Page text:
It is the execution of Jesus’ words to His disciples, “All authority in heaven and on earth has been given to me. Therefore go and make disciples of all nations, baptizing them in the name of the Father and of the Son and of the Holy Spirit, and teaching them to obey everything I have commanded you. And surely I am with you always, to the very end of the age.” (Matt. 28:18-20, NIV)
The command of Jesus has enormous implications for the church in general and for the health of the church specifically. In this post, we are going to briefly discuss evangelism and how it can help or harm the health of the church. In his book 9 Marks of a Healthy Church, Mark Dever asks four questions in regards to evangelism:
· “Who should evangelize?”· “How should we evangelize?”· “What is evangelism?”· “Why should we evangelize?”[2]
Who should evangelize? Every disciple of Jesus should evangelize. Obviously, this does not mean that every disciple of Jesus will evangelize. In fact, I think it could be argued that most disciples of Jesus do not evangelize. This, however, is irrelevant. Every disciple of Jesus should evangelize. Mark Dever captures the reasons why so well as he writes, “Christians often leave evangelism to “the professionals” out of a sense of inadequacy, apathy, ignorance, fear, or simply feeling that it is inappropriate for them to do it.”[3] I am sure that we all have experiences with one or more of these. However, we should never use these as excuses not to evangelize.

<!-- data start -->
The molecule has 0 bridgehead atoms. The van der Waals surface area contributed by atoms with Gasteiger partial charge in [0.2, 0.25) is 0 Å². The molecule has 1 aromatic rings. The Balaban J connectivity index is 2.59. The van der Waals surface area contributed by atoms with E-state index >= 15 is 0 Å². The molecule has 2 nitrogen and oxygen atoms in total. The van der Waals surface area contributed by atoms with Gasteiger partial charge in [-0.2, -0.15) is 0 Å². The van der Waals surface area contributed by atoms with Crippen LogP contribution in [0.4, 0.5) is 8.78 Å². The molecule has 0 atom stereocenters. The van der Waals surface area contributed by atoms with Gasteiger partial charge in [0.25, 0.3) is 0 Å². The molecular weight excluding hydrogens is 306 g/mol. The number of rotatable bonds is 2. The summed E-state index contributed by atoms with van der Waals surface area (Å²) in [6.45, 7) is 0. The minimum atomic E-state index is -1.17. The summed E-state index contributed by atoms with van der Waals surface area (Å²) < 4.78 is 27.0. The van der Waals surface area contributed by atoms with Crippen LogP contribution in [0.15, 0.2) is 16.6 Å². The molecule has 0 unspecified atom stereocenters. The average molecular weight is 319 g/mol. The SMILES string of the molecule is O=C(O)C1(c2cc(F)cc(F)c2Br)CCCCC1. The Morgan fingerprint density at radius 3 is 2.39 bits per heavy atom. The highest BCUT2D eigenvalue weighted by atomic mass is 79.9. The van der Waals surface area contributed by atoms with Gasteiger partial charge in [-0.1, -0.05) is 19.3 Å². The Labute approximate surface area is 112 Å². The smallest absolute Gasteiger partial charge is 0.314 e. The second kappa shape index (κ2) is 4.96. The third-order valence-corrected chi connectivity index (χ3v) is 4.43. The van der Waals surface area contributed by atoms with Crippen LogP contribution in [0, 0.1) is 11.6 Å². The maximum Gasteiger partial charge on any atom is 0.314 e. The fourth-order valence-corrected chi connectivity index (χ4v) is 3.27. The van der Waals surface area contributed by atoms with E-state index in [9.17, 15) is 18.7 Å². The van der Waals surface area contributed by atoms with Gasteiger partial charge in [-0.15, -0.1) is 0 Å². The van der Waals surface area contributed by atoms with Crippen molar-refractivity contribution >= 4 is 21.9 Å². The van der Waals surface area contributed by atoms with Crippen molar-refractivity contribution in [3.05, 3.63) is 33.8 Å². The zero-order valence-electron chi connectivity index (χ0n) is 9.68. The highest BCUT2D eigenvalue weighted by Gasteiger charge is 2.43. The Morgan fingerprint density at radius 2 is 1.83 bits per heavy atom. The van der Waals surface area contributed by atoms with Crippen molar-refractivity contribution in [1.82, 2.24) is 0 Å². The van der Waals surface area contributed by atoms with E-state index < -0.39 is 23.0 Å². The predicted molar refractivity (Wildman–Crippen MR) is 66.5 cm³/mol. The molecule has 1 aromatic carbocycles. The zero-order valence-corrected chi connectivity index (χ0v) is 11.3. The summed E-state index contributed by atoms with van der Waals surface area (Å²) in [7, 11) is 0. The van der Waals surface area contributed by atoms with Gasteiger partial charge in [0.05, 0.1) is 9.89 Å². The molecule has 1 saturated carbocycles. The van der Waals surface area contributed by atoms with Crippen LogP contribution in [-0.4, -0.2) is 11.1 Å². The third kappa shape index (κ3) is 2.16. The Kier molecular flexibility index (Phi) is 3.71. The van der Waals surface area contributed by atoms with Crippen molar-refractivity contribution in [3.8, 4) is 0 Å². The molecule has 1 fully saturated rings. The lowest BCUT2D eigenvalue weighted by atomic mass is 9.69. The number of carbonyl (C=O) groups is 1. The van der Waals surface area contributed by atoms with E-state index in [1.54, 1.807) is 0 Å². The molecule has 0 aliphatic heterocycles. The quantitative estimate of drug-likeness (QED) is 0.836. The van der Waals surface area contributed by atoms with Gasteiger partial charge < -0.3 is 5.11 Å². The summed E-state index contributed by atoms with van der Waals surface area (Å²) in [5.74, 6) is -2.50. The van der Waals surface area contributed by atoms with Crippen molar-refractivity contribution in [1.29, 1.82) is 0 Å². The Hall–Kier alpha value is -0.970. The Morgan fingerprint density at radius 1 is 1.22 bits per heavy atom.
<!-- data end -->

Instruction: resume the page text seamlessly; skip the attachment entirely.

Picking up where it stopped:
How should we evangelize? This is important, and one that deserves more treatment that we will offer here. However, there are a few points we should keep in mind. First, we must understand the gospel (remember Mack Stiles’ definition). Greg Gilbert provides the essence of the gospel in four words, “God, man, Christ, response.”[4] We build upon these four core concepts, but without them we cannot communicate the gospel. In addition, we should use “our lives and our lips.”[5] That is, our life styles should reflect the teachings of the gospel. They should conform to the Word of God. In addition, our we should evangelize with our lips. That is, we need to vocalize the whole God, man, Christ, and response truths. Learn what the Scriptures say about these four concepts. Develop different ways to articulate them. That is how we should evangelize.
What is evangelism? We have already answered this with Stiles’ definition, and I think it bears repeating. “Evangelism is teaching the gospel with the aim to persuade.”[6] Stiles develops this definition by adding several key points. We seek to teach the Gospel specifically (again, think of Gilbert’s four concepts). Stiles describes his own process, “No matter where or with whom, the process is simple: we read the passage [of Scripture] and talk about what it means.”[7] We teach the Scriptures. However, we do not simply fill people’s heads with knowledge about the Bible. We “aim to persuade.”[8] “Our aim helps us remember that much is at stake: to see people moved from darkness to light, from bondage to freedom. Aiming for something bigger helps us know which fights to pick and which to avoid,” writes Stiles.[9] This helps us understand what evangelism is and how to evangelize.
The final question we must ask is, Whys should I evangelize? To this question, Mark Dever offers three helpful and biblical reasons:
· “a desire to be obedient to the Great Commission”· “a love for the lost”· “a love for God.”[10]
These are excellent reminds of the importance of our mission. We seek to obey our Lord in fulfilling His Great Commission. In addition, if we love the lost (i.e., people who are not disciples of Jesus Christ) we will share the only hope they have of being found. Finally, and as Dever notes, “preeminently” we should evangelize because we love God.[11]